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There’s a reason they call New Orleans the most haunted city in America. The Big Easy is not only known for its storied cuisine, but also its dining haunts that may be, well, haunted.
“New Orleans, which is celebrating its tri-centennial this year, has had a long history of battles, diseases, natural disasters and basically, a great many people living in a compact area,” says Larry Montz, parapsychologist of the International Society for Paranormal Research. “These are some of the factors that can lead to various types of paranormal activity. On a happy note, we’d like to believe that some people enjoyed the Big Easy so much, they just don’t care to move on.”
Here are five places where diners can connect with the other side within the city limits.
One of the most well-known restaurants in the city, The Court of Two Sisters is best known for the duo the eatery is named for: Emma Camors and Bertha Angaud, who opened a shop at the location and served tea and cakes at its famed courtyard. The siblings, who died two months apart in 1944, are often “seen” around the premises. Montz says during a 2003 investigation, his team found the sisters. “One of my clairvoyants had a lengthy interaction with Emma who offered that she is on site far more often than Bertha,” he says.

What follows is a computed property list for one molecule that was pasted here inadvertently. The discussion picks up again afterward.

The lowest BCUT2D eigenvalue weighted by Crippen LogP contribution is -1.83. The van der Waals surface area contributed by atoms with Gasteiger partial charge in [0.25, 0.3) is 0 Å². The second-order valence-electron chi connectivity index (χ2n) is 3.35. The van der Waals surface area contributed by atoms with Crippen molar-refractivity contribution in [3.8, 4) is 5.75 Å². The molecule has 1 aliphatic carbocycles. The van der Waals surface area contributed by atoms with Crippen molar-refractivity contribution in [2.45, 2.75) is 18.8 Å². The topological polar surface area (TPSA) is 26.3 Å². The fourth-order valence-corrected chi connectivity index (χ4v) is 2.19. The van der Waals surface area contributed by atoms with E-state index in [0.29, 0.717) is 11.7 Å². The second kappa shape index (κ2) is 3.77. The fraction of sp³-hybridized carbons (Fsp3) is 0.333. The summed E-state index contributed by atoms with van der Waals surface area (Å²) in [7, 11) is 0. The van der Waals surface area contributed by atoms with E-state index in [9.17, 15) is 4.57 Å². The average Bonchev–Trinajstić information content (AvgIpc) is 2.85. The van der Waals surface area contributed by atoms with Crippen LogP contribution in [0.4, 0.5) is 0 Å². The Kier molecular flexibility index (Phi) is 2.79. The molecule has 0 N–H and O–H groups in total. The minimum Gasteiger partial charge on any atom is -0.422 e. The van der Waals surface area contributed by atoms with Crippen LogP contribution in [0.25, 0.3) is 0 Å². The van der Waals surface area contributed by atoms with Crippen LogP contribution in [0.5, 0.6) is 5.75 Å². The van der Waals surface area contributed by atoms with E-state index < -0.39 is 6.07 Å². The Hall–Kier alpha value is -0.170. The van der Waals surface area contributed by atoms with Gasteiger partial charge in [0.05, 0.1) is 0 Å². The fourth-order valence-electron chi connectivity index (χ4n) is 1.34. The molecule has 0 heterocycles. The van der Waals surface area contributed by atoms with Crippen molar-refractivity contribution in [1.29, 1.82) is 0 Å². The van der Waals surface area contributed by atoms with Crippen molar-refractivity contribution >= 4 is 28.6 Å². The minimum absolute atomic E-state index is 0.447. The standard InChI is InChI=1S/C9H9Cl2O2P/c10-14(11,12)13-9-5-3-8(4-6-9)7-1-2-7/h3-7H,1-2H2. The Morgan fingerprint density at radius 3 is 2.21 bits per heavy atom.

Today, the restaurant is famed for its wisteria-covered courtyard, the largest in the French Quarter, and its live jazz brunch buffet, which takes place every day of the week, says Sherry Constance, director of sales.
The city itself isn’t the only one celebrating a special birthday this year. Arnaud’s, which is marking 100 years of service, still whips up many of its dishes that have been on the menu since opening doors in 1918, like its famed Shrimp Arnaud, Trout Meuniere served with Brabant potatoes and caramel custard. It’s referred to by some regulars as “the happy meal,” says co-owner Katy Casbarian.
As for one of its most frequent visitors? That would be Germaine Cazenave, the daughter of the restaurant’s founder, Arnaud Cazenave, who has been encountered by both diners and employees. “Most recently, a group of diners in one of the restaurant’s private dining rooms upstairs said they saw the floating torso of a man appear in one of their photos,” Casbarian says. “It is believed to have been Coun’ Arnaud himself. An employee doing an after-hours audit found a highball glass half full on the bar at the Richelieu Bar [in the restaurant], which struck him as odd considering the restaurant’s strict clean-up rules. Moments later, he glanced back to find the glass was empty.”
Muriel’s lays out the welcome mat for its customers—both living and dead. The restaurant’s owners and staff keep a table set for the establishment’s resident ghost, Pierre Antoine Lepardi Jourdan, who died where the property’s Seance Lounges are now. “I think it is the perfect example of how New Orleans doesn't just tell ghost stories, she embraces the spirits that are still roaming the streets and buildings; never to make them feel unwanted,” says Gretchen Upshaw, general manager.
“The location is rich in history, as well as hauntings,” Upshaw adds. “Many of our guests have captured apparitions on their cameras at Muriel's during one of our tours.” In addition to its otherworldly clientele, Muriel’s is known for its classic creole menu, extensive wine list, and their spin on classic New Orleans cocktails like the Crescent City Mule and The Saint 75, she says.